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Parliamentary Debates. (Hansard.) Session 1959. First Session of the Twenty-Third Parliament. (First Period.) House of Representatives (Canberra: Commonwealth Government Printer, 1959), pp. 166-69 (19 February, 1959).

Mr. Kelly (Wakefield) 1. — Mr. Speaker, I am fully aware of the honour of addressing this House this evening, particularly since I follow Sir Philip McBride as the member for Wakefield. Sir Philip resigned his seat at the end of the last Parliament, and it is fitting that I should pay tribute to him in this place. I know that all honorable members will agree that Sir Philip did a fine job not only in the electorate of Wakefield but also in the Parliament and in the Government. The House will miss his wise counsel and his kindly cheerfulness, and if I am able to give but a small measure of the service that he gave, I shall be happy.

I should like to mention two other former honorable members for Wakefield — Mr. J. G. Duncan-Hughes and Mr. Charles Hawker, particularly Charles Hawker. His indeed was a shining example. His name is remembered with love and affection throughout my electorate. It is no small challenge to be asked to follow in the steps of three such men, but, in all humility, I promise the House that I shall do the best I can to not lower unnecessarily the high standard that has been set.

I intend to confine my remarks in the debate on the Address-in-Reply to our balance of payments problem. I make no apology for doing this because the problem is vital to our whole economy and it simply must be faced. Honorable members will know how our London reserves have fallen since prices for our exports have slumped. Moreover, it seems that the drain on those reserves will become heavier as our population grows, and all must agree that the London funds must be maintained at an adequate level if our whole economy is not to be jeopardized. The question is not whether we need to balance our trade; it is imperative that we must do so. The whole matter is simply a question of how we are to balance our trade because it is still a hard economic fact that imports can be paid for only with exports. This is not an academic problem; it is a problem that concerns not only the Minister for Trade (Mr. McEwen) and the Treasurer (Mr. Harold Holt) but all of us.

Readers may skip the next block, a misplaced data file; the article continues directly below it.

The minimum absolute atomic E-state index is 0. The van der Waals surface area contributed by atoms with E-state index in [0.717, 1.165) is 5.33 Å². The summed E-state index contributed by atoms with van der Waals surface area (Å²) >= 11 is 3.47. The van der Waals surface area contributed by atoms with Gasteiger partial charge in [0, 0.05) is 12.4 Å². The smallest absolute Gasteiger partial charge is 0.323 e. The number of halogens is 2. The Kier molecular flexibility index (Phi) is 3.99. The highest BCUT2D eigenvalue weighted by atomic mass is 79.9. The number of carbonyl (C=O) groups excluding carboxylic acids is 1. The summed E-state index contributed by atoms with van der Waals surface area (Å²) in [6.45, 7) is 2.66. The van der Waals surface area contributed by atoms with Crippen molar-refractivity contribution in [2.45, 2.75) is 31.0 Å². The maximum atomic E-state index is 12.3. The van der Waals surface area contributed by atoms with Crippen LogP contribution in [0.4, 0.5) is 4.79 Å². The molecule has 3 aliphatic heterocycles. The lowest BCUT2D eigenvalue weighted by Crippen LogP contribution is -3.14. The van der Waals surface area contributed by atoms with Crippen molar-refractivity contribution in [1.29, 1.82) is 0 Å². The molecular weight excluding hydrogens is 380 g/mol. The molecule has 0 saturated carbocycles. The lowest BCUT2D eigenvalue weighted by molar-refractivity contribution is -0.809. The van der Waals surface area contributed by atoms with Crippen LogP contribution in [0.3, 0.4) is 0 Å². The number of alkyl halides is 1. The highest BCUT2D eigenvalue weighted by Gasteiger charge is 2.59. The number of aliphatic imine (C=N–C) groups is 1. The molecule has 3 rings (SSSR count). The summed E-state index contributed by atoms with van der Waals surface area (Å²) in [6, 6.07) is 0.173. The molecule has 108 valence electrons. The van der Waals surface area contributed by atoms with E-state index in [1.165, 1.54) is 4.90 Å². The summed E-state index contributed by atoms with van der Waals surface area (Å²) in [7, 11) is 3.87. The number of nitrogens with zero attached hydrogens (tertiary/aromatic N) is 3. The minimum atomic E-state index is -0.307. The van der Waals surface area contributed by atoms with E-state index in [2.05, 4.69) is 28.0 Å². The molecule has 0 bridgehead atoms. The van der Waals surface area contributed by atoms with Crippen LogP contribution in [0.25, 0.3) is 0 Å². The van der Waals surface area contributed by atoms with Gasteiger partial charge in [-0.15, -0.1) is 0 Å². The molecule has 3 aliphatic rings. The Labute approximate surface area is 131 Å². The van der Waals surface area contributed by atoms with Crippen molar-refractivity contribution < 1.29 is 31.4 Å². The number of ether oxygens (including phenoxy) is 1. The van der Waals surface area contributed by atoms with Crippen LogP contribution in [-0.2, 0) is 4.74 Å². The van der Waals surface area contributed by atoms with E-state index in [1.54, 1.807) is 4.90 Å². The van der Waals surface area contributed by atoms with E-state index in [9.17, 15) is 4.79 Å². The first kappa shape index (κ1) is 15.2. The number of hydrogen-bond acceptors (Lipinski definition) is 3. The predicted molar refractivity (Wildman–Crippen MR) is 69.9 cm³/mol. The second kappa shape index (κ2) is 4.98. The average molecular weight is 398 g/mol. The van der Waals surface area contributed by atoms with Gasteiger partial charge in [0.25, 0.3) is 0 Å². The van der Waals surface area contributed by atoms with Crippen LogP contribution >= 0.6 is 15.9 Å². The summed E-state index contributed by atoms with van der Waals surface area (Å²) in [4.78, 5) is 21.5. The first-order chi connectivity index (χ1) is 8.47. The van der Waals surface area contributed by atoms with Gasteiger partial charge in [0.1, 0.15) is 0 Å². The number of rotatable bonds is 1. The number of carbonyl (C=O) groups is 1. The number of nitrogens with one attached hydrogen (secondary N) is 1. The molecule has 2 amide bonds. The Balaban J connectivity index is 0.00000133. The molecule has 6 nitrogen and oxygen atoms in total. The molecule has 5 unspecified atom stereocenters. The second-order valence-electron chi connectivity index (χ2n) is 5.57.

If the problem is serious now, will it solve itself? Will we wake up in ten years’ time to find that the difficulty has gone? According to an article published by the Bureau of Agricultural Economics in April, 1958, if our rate of immigration stays at 50,000 a year — I am sure that the Minister for Immigration (Mr. Downer) will expect no less a number — and if our natural increase remains as at present, our population will be 12,900,000 by 1976. If the terms of trade remain as they were at April, 1958 – they have certainly worsened since that date — we will need an increase of 62 per cent. in our primary production to feed and clothe our increased population and to produce enough exports to pay for the imports which that increased population will need. If we cannot increase our export production by this 62 per cent., then one of two things will happen. Either our standard of living will fall or our rate of immigration and development will slow down. The issue is as clear as that. As I see it, there are only two alternatives. This, then, is our problem. Unless we can correct this balance of trade position, our whole economic health will suffer now and our future advancement as a developing nation will slow down. Either we reduce imports or increase exports or the whole nation drops back a gear and we all suffer accordingly.

What can we do about it? It is no use my standing up here and prophesying disaster if I cannot make any suggestion. Shall we cut imports? This was thought to be the answer some years ago, but I am glad to think that we have taken a tremendous step forward in our economic thinking in the last few years and that we all now realize that this is not the way. You can cut imports by imposing higher tariffs or by imposing import restrictions, but such a measure automatically increases the costs of our exporting industries and makes their competitive position in the world markets more difficult. In any case, we now realize that 75 per cent. of our imports come in to service our own local industries and the remaining 25 per cent. comprise mainly consumer goods. If we cut those off, we tend to block a channel of trade through which some of our exports flow, and we antagonize those countries which would buy our exports. No, imports are what we need, and, what is more, the cheaper we can buy what we have to buy the better for us all.